Memoir of the Life of John Quincy Adams.
by Josiah Quincy
Previous Part     1  2  3  4  5  6  7  8
Home - Random Browse

"The subscribers are under a deep and solemn conviction that the provision in the constitution of the United States, as it has been and yet is construed, and which the resolves of the Legislature of Massachusetts propose to discard and erase therefrom, is repugnant to the first and vital principles of republican popular representation; to the self-evident truths proclaimed in the Declaration of Independence; to the letter and spirit of the constitution of the United States itself; to the letter and spirit of the constitutions of almost all the states in the Union; to the liberties of the whole people of all the free states, and of all that portion of the people of the states where domestic slavery is established, other than owners of the slaves themselves; that this is its essential and unextinguishable character in principle, and that its fruits, in its practical operation upon the government of the land, as felt with daily increasing aggravation by the people, correspond with that character. To place these truths in the clearest light of demonstration, and beyond the reach of contradiction, the subscribers proceed, in the order of these averments, to adduce the facts and the arguments by which they will be maintained."

The report then proceeds, in reply to the reasoning of the majority of the committee, to maintain that "the principle of republican popular representation is that the terms of representative and constituent are correlative;" that "democracy admits no representation of property;" that "the slave representation is repugnant to the self-evident truths proclaimed in the Declaration of Independence." The truths in that Declaration the report illustrates from history, from Scripture, and from the teachings of Jesus Christ; who was aware that wars, and their attendant, slavery, would continue among men, and that the destiny of his Gospel itself was often to be indebted for its progressive advancement to war.

"'I came not,' said he, 'to send peace upon earth, but a sword;' meaning, not that this was the object of his mission, but that, in the purposes of the Divine nature, war itself should be made instrumental to promote the final consummation of universal peace. Slavery has not ceased upon the earth; but the impression upon the human heart and mind that slavery is a wrong,—a crime against the laws of nature and of nature's God,—has been deepening and widening, till it may now be pronounced universal upon every soul in Christendom not warped by personal interest, or tainted with disbelief in Christianity. The owner of ten slaves believes that slavery is not an evil. The owner of a hundred believes it a blessing. The philosophical infidel has no faith in Hebrew prophecies, or in the Gospel of Jesus. He says in his heart, though he will not tell you to your face, that the proclamation of the natural equality of mankind, in the Declaration of Independence, is untrue; that the African race are physically, morally, and intellectually, inferior to the white European man; that they are not of one blood, nor descendants of the same stock; that the African is born to be a slave, and the white man to be his master. The worshipper of mammon and the philosophical atheist hold no communion with the signers of the declaration that all men are created equal, and endowed by their Creator with unalienable rights. But, with these exceptions, poll the whole mass of Christian men, of every name, sect, or denomination, throughout the globe, and you will not hear a solitary voice deny that slavery is a wrong, a crime, and a curse."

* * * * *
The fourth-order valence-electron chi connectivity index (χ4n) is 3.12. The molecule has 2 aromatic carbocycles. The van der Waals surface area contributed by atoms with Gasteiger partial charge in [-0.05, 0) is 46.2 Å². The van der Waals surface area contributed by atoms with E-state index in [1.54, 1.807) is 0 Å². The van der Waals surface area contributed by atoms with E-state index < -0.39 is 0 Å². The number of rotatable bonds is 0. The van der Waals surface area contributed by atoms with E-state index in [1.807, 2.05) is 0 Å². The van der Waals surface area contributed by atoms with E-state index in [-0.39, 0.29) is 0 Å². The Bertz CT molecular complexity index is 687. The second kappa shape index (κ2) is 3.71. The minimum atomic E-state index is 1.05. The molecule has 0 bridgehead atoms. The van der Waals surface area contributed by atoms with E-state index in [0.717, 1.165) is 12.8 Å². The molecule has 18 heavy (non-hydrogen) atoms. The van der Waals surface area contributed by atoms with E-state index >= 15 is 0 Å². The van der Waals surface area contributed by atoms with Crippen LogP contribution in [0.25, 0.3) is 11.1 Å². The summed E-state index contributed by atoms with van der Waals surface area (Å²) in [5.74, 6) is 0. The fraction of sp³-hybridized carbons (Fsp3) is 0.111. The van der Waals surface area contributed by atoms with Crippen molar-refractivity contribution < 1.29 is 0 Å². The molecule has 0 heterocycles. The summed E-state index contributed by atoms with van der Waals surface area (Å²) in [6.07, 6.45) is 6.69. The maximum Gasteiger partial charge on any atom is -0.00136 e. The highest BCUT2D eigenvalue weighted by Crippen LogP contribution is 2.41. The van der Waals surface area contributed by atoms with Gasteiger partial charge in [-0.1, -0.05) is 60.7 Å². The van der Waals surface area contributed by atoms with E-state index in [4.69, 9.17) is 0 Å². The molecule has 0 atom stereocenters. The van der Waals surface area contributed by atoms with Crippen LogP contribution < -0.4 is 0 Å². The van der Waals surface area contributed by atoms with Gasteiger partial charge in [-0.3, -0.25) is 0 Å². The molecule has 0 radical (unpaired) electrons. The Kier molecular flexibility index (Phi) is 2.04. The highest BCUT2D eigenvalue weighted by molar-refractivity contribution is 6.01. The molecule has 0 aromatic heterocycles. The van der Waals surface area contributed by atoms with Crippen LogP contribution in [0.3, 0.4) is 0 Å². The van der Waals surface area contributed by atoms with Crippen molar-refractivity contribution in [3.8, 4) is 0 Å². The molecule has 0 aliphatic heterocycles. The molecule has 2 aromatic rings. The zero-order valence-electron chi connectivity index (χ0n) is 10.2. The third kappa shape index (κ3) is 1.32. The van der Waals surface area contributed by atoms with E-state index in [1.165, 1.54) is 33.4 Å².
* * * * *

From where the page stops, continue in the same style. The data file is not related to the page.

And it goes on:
This report then proceeds to maintain that the representation of slaves as persons, conferred not upon themselves but their owners, is repugnant to the self-evident truth proclaimed in the Declaration of Independence, and equally repugnant both to the spirit and letter of the constitution of the United States, and to the constitution of almost every state of the Union; that it is deceptive, and inconsistent with the principle of popular representation;—all which is supported by reference to the writings of Thomas Jefferson, a slaveholder, concerning the relations of master and slave. It is shown how, by the effect of that article in the constitution, all political power in the states is absorbed and engrossed by the owners of slaves, and the cunning by which this has been effected is explained. The report then enters into the history of slavery, declaring that "the resolves of the Legislature of Massachusetts speak the unanimous opinions and sentiments of the people—unanimous, with the exception of the sordid souls linked to the cause of slavery by the hopes and expectations of patronage."

In June, 1844, Mr. Adams, as chairman of a select committee on the Smithsonian fund, reported a bill, in which he referred to its actual state, and proposed measures tending to give immediate operation to that bequest. In support of its provisions, he stated that, on the first day of September, 1838, there had been deposited in the mint of the United States, in gold, half a million of dollars,—the full amount of the bequest of Mr. Smithson,—which, on the same day, under the authority of an act of Congress, and with the approbation of the President, had been vested by the Secretary of the Treasury in bonds of the States of Arkansas, Michigan, and Illinois; that the payment of the interest on these bonds had been almost entirely neglected; that the principal and arrears of interest then accumulating amounted to upwards of six hundred and ninety-nine thousand dollars; that the payment of these bonds was remote, and unavailable by Congress for application to the objects of this bequest.